We spent only a few days in Switzerland at the start of our summer vacation. It wasn’t enough time for us to explore much of the country, small though it is, but it was long enough for us to realize that we most certainly must return for a more in-depth visit. That’s because being there was like taking a warm, luxurious bath in scenic beauty.
Let’s start with the lake that borders France shall we? You may know it as Lake Geneva; its proper name is actually Lake Léman. Stay anywhere near its shores and you will quickly realize that it consumes all of your senses. We were lucky enough to visit friends in a house overlooking the water. It would have been almost enough to spend the entire time simply gazing out of our bedroom window.
Please click on photos to see full-size versions.
But the lake’s allure is constant and irresistible. In almost no time after we arrived the boys were at the water’s edge, looking for smooth pieces of green beach glass and other treasure and cooling their travel-weary feet in the bracing water. Jet lagged though we were by nearly 24 hours of travel, that evening we went to the nearby village of Lutry for dinner at an open-air café right on lakeshore. We were surrounded by Swiss families enjoying a Friday evening picnic on the grass, we sampled sausages, frites, and pizza and sipped local beer and rosé in the molten light.
Life here clearly revolves around the lake, with public spaces and windows all turned toward it. It seems that every town has a battery with rocks for the children to scamper over at the water’s edge. In Cully, there are also some convenient chairs that invite you to wile away the day.
You can also spend a very pleasant afternoon chugging up and down Lake Léman in one of the refurbished paddle steamer that ply its waters. Built between 1904 and 1927, these Belle Epoque beauties have been lovingly restored to their former glory and are full of fun for kids to explore, whether that means watching the engine work or gazing at the mountains in the distance.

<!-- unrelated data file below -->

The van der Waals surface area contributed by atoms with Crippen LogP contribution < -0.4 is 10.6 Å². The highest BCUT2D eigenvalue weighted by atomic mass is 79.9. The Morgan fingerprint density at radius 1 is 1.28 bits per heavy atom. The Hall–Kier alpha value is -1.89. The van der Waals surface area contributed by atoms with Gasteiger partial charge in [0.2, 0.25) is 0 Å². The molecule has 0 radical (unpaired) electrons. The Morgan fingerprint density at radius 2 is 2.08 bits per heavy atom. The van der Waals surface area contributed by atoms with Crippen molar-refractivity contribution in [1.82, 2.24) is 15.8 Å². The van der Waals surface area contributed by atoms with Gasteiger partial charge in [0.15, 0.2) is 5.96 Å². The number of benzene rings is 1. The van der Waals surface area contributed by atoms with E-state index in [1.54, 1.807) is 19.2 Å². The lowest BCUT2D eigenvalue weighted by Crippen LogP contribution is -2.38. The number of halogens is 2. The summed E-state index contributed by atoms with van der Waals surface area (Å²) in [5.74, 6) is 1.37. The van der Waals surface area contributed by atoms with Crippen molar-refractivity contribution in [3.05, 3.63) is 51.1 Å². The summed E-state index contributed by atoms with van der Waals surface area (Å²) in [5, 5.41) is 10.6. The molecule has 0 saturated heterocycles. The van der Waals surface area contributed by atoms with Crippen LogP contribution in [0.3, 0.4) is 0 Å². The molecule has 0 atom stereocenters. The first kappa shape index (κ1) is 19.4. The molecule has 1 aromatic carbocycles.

The boats make calls from Geneva at one end of the lake to the Château de Chillon at the other, so you can use them to get the destination of your choice or perhaps take one of the dinner cruises around the lake.
Another vantage point from which to admire the water is one of the local caveau. Terraced vineyards rise up in wide green stripes on the Swiss side of the lake and their products are available to sample in these communal wine bars, which you will find in many of the villages. You won’t taste these wines elsewhere, as the Swiss don’t export them, so take advantage of the chance to admire the lake’s beauty with a nice mineral glass of sauvignon blanc in hand (there’s non-alcoholic grape juice available for the kids).
But perhaps the best way to experience the lake is simply to jump into it on a summer afternoon, the simplest of simple pleasures magnified by the warm air, the clear cold water, and the mountains in the distance.
If you’re planning a family trip to Italy or France (or both), a stop at Lake Léman is easy to include in your itinerary as it is accessible from either direction either by train or car. Stay in Lausanne, Vevey, or Montreux and you can easily get to every other point on the lake either by train, boat, or on foot (there’s a path that runs along the lake from Vevey all the way to the Château de Chillon).
Switzerland is extremely expensive, but I think a weekend visit to Lake Léman would be worth budgeting for. Bear in mind that you don’t need to plan elaborate activities or meals – picnics, strolls, and swims in warmer weather will keep everyone happy. The wine is cheap, and frankly, the views are worth the price of admission.
More on Switzerland later this week, including a visit to a castle, the Alps, and of course, fondue.